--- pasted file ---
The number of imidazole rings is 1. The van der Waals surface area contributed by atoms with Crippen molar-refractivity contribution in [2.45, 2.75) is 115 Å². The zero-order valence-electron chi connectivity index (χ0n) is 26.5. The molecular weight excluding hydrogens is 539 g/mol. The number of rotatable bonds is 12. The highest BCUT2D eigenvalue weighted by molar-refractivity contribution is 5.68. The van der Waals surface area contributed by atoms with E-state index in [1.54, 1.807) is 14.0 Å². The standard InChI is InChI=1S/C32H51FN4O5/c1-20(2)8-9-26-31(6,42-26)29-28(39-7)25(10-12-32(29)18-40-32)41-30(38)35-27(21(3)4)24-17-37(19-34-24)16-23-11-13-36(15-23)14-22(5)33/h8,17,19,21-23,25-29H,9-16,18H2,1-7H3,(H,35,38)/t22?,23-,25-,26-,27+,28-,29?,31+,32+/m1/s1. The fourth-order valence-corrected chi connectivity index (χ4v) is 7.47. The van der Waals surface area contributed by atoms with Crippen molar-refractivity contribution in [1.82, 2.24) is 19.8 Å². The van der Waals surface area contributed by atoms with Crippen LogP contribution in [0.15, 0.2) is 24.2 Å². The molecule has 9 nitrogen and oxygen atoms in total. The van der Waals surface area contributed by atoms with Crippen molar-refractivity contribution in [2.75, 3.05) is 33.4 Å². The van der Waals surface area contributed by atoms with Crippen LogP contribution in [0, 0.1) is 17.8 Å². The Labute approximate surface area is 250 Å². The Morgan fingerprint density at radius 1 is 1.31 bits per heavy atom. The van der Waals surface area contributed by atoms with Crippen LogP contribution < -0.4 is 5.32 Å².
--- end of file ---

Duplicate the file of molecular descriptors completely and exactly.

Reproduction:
The number of imidazole rings is 1. The van der Waals surface area contributed by atoms with Crippen molar-refractivity contribution in [2.45, 2.75) is 115 Å². The zero-order valence-electron chi connectivity index (χ0n) is 26.5. The molecular weight excluding hydrogens is 539 g/mol. The number of rotatable bonds is 12. The highest BCUT2D eigenvalue weighted by molar-refractivity contribution is 5.68. The van der Waals surface area contributed by atoms with E-state index in [1.54, 1.807) is 14.0 Å². The standard InChI is InChI=1S/C32H51FN4O5/c1-20(2)8-9-26-31(6,42-26)29-28(39-7)25(10-12-32(29)18-40-32)41-30(38)35-27(21(3)4)24-17-37(19-34-24)16-23-11-13-36(15-23)14-22(5)33/h8,17,19,21-23,25-29H,9-16,18H2,1-7H3,(H,35,38)/t22?,23-,25-,26-,27+,28-,29?,31+,32+/m1/s1. The fourth-order valence-corrected chi connectivity index (χ4v) is 7.47. The van der Waals surface area contributed by atoms with Crippen molar-refractivity contribution in [1.82, 2.24) is 19.8 Å². The van der Waals surface area contributed by atoms with Crippen LogP contribution in [0.15, 0.2) is 24.2 Å². The molecule has 9 nitrogen and oxygen atoms in total. The van der Waals surface area contributed by atoms with Crippen molar-refractivity contribution in [2.75, 3.05) is 33.4 Å². The van der Waals surface area contributed by atoms with Crippen LogP contribution in [0, 0.1) is 17.8 Å². The Labute approximate surface area is 250 Å². The Morgan fingerprint density at radius 1 is 1.31 bits per heavy atom. The van der Waals surface area contributed by atoms with Crippen LogP contribution < -0.4 is 5.32 Å².